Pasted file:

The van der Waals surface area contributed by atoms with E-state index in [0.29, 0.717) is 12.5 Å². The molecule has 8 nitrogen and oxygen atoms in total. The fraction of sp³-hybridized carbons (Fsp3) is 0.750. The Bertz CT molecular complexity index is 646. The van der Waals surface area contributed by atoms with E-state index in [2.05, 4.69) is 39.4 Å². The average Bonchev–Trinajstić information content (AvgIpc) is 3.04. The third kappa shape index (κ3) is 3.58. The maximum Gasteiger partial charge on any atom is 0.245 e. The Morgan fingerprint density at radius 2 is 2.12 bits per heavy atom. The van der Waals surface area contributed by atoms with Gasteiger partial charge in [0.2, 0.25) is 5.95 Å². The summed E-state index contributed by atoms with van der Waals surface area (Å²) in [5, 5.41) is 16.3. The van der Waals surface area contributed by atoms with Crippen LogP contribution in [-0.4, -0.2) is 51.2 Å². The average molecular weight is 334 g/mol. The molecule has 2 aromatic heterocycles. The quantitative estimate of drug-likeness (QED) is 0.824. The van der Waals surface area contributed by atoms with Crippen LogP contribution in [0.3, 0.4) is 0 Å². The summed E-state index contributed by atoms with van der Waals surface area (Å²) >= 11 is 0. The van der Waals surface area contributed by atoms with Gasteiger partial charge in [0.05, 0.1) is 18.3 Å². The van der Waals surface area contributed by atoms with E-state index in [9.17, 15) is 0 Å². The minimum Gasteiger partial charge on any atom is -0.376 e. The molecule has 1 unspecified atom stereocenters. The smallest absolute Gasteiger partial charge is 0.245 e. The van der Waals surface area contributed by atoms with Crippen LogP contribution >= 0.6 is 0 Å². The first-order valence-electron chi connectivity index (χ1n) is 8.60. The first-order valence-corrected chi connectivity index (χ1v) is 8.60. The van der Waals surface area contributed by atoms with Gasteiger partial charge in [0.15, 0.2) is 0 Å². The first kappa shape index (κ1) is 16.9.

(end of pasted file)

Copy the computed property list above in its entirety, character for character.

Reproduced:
The van der Waals surface area contributed by atoms with E-state index in [0.29, 0.717) is 12.5 Å². The molecule has 8 nitrogen and oxygen atoms in total. The fraction of sp³-hybridized carbons (Fsp3) is 0.750. The Bertz CT molecular complexity index is 646. The van der Waals surface area contributed by atoms with E-state index in [2.05, 4.69) is 39.4 Å². The average Bonchev–Trinajstić information content (AvgIpc) is 3.04. The third kappa shape index (κ3) is 3.58. The maximum Gasteiger partial charge on any atom is 0.245 e. The Morgan fingerprint density at radius 2 is 2.12 bits per heavy atom. The van der Waals surface area contributed by atoms with Gasteiger partial charge in [0.2, 0.25) is 5.95 Å². The summed E-state index contributed by atoms with van der Waals surface area (Å²) in [5, 5.41) is 16.3. The van der Waals surface area contributed by atoms with Crippen LogP contribution in [-0.4, -0.2) is 51.2 Å². The average molecular weight is 334 g/mol. The molecule has 2 aromatic heterocycles. The quantitative estimate of drug-likeness (QED) is 0.824. The van der Waals surface area contributed by atoms with Crippen LogP contribution in [0.3, 0.4) is 0 Å². The summed E-state index contributed by atoms with van der Waals surface area (Å²) >= 11 is 0. The van der Waals surface area contributed by atoms with Gasteiger partial charge in [0.05, 0.1) is 18.3 Å². The van der Waals surface area contributed by atoms with E-state index in [9.17, 15) is 0 Å². The minimum Gasteiger partial charge on any atom is -0.376 e. The molecule has 1 unspecified atom stereocenters. The smallest absolute Gasteiger partial charge is 0.245 e. The van der Waals surface area contributed by atoms with Crippen LogP contribution >= 0.6 is 0 Å². The first-order valence-electron chi connectivity index (χ1n) is 8.60. The first-order valence-corrected chi connectivity index (χ1v) is 8.60. The van der Waals surface area contributed by atoms with Gasteiger partial charge in [0.15, 0.2) is 0 Å². The first kappa shape index (κ1) is 16.9.